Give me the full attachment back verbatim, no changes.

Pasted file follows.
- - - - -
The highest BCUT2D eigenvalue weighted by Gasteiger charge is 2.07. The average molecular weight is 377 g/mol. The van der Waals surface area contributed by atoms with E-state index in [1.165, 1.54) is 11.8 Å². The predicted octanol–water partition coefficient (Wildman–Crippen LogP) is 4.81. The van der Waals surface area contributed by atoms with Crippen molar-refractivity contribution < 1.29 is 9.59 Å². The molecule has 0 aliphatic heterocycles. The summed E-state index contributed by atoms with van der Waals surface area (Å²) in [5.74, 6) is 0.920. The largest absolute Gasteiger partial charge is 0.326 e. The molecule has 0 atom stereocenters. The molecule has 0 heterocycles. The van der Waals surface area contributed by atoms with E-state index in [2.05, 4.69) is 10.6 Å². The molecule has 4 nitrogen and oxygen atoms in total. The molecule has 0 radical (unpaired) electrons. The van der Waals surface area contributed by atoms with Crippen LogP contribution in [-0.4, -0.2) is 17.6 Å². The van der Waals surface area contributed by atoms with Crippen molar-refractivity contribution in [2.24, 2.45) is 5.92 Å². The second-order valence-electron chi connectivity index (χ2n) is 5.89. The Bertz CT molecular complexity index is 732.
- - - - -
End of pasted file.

The highest BCUT2D eigenvalue weighted by Gasteiger charge is 2.07. The average molecular weight is 377 g/mol. The van der Waals surface area contributed by atoms with E-state index in [1.165, 1.54) is 11.8 Å². The predicted octanol–water partition coefficient (Wildman–Crippen LogP) is 4.81. The van der Waals surface area contributed by atoms with Crippen molar-refractivity contribution < 1.29 is 9.59 Å². The molecule has 0 aliphatic heterocycles. The summed E-state index contributed by atoms with van der Waals surface area (Å²) in [5.74, 6) is 0.920. The largest absolute Gasteiger partial charge is 0.326 e. The molecule has 0 atom stereocenters. The molecule has 0 heterocycles. The van der Waals surface area contributed by atoms with E-state index in [2.05, 4.69) is 10.6 Å². The molecule has 4 nitrogen and oxygen atoms in total. The molecule has 0 radical (unpaired) electrons. The van der Waals surface area contributed by atoms with Crippen LogP contribution in [-0.4, -0.2) is 17.6 Å². The van der Waals surface area contributed by atoms with Crippen molar-refractivity contribution in [2.24, 2.45) is 5.92 Å². The second-order valence-electron chi connectivity index (χ2n) is 5.89. The Bertz CT molecular complexity index is 732.